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    You don't need to keep the tap water running as you drain a tank using a python style set up. Just make sure the end of the waste water hose/pipe is lower than the lowest water level you want to drain to. Then once you get it started to draining, shut off the tap and let it syphon out the rest. That is how it was designed to operate.
     
  5. colonel

    colonel Guru Class Expert

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    Right on.... you only need to turn the water on to start the syphon... once its going just turn off your tap, problem sloved ;)
     
  6. Tom Barr

    Tom Barr Founder
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    You can make a DIY python with larger hoses connected to the bath/shower which tends to have more flow than a sink.

    I use to drain to the toilet with a 1.25" hose and it took me 1.5 minutes to drain 70% of a 90 gallon tank. On the drain end, I added a pcv elbow with a 1.25" pipe so I could adjust the drain level by turning the elbow at an angle to whatever depth I wanted, very simple and easy.

    I added a garden hose with a U shaped pvc hanger refill with a Tee to prevent the flow from going straight down and messing up the gravel.

    Took about 12 minutes to refill, which if I moved quick, I could scrub and trim about 1/3 of the tank. So I trimmed the entire tank is 3 weeks and did 3 water changes etc all in about less than 1 hour. I do the same for a 250 gal tank but it takes about 1 hour a week all told.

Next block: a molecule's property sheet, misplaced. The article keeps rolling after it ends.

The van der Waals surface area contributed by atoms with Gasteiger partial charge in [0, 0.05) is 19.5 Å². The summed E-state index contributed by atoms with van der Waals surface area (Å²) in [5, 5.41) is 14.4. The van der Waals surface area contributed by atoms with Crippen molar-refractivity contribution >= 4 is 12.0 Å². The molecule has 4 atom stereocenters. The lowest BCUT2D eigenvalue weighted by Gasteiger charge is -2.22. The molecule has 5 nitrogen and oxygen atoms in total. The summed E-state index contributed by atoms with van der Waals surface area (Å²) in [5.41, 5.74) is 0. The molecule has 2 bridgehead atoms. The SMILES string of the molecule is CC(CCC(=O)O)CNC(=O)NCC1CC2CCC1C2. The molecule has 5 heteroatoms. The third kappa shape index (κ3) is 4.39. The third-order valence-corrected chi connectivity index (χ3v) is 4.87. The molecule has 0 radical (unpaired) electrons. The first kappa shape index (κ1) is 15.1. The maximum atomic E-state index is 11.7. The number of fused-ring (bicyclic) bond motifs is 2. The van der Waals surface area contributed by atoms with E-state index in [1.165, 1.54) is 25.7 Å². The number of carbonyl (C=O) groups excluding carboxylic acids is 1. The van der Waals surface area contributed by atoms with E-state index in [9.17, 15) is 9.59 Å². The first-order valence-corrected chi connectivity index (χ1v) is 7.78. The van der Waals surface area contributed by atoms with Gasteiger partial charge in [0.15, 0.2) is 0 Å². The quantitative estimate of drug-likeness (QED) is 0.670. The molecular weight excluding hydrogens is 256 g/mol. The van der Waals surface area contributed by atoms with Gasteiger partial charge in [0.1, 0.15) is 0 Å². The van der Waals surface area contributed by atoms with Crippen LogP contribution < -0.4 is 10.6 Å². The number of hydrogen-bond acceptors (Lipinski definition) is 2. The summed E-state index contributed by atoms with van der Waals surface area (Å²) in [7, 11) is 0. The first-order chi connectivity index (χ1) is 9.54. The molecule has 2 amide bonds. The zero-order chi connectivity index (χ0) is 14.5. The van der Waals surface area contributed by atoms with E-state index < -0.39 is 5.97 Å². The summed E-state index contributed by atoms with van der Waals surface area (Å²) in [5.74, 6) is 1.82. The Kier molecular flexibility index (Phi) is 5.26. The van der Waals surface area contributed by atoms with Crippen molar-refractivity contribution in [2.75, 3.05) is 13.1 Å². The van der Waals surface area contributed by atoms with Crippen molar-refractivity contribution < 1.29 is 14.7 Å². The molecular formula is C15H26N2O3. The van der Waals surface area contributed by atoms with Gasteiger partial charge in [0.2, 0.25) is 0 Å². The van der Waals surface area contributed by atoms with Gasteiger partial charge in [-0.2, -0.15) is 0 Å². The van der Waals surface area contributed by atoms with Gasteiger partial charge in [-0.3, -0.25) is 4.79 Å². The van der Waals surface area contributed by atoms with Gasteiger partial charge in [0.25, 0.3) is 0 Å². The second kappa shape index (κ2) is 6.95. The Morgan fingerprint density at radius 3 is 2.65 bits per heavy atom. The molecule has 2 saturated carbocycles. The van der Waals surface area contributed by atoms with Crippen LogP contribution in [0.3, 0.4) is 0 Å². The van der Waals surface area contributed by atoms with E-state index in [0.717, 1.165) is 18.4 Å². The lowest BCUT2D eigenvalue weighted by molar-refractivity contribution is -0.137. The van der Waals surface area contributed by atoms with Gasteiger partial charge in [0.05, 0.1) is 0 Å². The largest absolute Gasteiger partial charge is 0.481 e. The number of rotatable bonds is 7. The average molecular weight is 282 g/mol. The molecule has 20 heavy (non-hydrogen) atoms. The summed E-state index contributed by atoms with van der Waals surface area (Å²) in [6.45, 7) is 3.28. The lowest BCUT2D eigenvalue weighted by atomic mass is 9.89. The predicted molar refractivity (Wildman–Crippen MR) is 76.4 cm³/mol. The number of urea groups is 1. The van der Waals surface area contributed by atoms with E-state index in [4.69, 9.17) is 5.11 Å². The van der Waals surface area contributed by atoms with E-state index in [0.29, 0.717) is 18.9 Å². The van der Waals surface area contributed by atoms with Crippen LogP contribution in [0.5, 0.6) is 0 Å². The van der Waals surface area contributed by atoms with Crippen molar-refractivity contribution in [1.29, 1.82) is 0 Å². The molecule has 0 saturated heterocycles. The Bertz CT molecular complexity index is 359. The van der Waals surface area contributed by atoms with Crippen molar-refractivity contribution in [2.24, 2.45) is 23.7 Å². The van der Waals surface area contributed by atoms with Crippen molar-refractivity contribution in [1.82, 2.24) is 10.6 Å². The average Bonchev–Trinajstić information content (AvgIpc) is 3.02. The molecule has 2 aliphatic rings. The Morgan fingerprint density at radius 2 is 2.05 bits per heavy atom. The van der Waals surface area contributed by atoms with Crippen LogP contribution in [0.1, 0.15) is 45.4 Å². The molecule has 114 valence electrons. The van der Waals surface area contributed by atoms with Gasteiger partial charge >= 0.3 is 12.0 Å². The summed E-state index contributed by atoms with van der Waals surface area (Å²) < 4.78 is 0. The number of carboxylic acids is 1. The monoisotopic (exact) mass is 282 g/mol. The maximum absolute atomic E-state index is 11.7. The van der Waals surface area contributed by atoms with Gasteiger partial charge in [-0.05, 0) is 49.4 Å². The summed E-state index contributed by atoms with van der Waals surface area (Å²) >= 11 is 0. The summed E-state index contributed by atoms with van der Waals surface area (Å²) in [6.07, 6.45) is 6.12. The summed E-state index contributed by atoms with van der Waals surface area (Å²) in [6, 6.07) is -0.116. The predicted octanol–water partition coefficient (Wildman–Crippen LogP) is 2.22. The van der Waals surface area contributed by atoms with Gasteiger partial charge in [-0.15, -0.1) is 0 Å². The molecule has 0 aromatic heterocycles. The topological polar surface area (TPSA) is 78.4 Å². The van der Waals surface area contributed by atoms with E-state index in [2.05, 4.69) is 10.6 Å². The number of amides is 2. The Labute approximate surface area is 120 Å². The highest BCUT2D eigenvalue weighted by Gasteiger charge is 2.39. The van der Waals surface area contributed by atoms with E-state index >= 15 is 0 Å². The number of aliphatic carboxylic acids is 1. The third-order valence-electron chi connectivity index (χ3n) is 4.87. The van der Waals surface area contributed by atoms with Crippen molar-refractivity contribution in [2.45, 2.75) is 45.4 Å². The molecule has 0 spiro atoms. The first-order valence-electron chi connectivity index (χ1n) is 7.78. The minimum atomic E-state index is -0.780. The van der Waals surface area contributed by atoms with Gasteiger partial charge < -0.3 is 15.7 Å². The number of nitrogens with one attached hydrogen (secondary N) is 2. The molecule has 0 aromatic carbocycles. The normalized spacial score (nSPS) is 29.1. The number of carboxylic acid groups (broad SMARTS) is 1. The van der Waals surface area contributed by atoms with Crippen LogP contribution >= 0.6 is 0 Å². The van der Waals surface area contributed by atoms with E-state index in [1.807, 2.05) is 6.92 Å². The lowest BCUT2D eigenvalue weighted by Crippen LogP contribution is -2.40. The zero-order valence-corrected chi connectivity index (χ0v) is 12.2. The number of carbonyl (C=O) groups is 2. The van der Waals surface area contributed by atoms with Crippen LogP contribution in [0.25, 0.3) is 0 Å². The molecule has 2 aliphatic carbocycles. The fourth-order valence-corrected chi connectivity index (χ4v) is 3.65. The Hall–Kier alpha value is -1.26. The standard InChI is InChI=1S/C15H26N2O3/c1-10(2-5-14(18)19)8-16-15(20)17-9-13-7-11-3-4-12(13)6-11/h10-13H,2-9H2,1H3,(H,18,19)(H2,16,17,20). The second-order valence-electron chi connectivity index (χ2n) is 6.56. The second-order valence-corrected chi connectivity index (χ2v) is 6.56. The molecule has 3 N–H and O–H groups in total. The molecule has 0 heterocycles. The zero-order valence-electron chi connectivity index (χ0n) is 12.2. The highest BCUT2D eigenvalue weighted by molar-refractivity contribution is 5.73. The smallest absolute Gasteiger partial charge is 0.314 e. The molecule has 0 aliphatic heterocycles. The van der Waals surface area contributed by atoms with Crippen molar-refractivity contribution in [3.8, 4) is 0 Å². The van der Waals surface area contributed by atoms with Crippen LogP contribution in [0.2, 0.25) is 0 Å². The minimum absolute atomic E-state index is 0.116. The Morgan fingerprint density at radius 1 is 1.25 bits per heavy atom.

Regards,
    Tom Barr
     
  7. growitnow

    growitnow Lifetime Charter Member
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    Vaughn, Tom, thanks for your replies.

    Tank is on 32" stand. Drain hose goes from tank, to floor, then to kitchen, then up to waist height to kitchen sink. I do not know if phython once started will sustain siphon, but high tank in this case may be a good thing. Though back pressure from 3ft head (floor to kitchen sink) may not support continued siphon once started w/o leaving water running. Will have to see, good.

    Bigger hose good idea. Not innovative but I could also add disconnects to output line, then connect dedicated drain tube to disconnect for drain, turn on filter to drain rather than python.

    Thanks a lot for input. I don't think I have the capacity to plumb water in, but I may be able (some time in future) to plumb water out to house waste water. That would the the cats..ss.

    "growitnow"
    Bob
     
  8. Tom Barr

    Tom Barr Founder
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    Bob, do the first part and whenever, do the second, just do the 1st and do it now, you'll save a lot of time.

    You can pump the water anywhere you want also, so a filter/power head etc works fine, place the powerhead or filter intake at whatever level you to drain to.
    Then refill.

    Regards,
    Tom Barr
     
  9. riverrat

    riverrat Prolific Poster

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    This may not be practical for you but its a thought. My tank is not far away from my basement door. Just so happen that in my basement I have a utility sink by my washer as many homes do. Happens to be less than fifty feet from my tank and my python is fifty feet. This is really nice for me. I use the utility sink for water changes and with the sink being eight feet below the tank it works very well and I only need to use the water in the sink for a quick start of the siphon action then can turn it off. When I am done with the refill I open python back to the siphon mode and go up and grab my python and roll it up going down the steps to sink turn water off and WaLa! all done. I store python near the utility sink on a big hook on wall.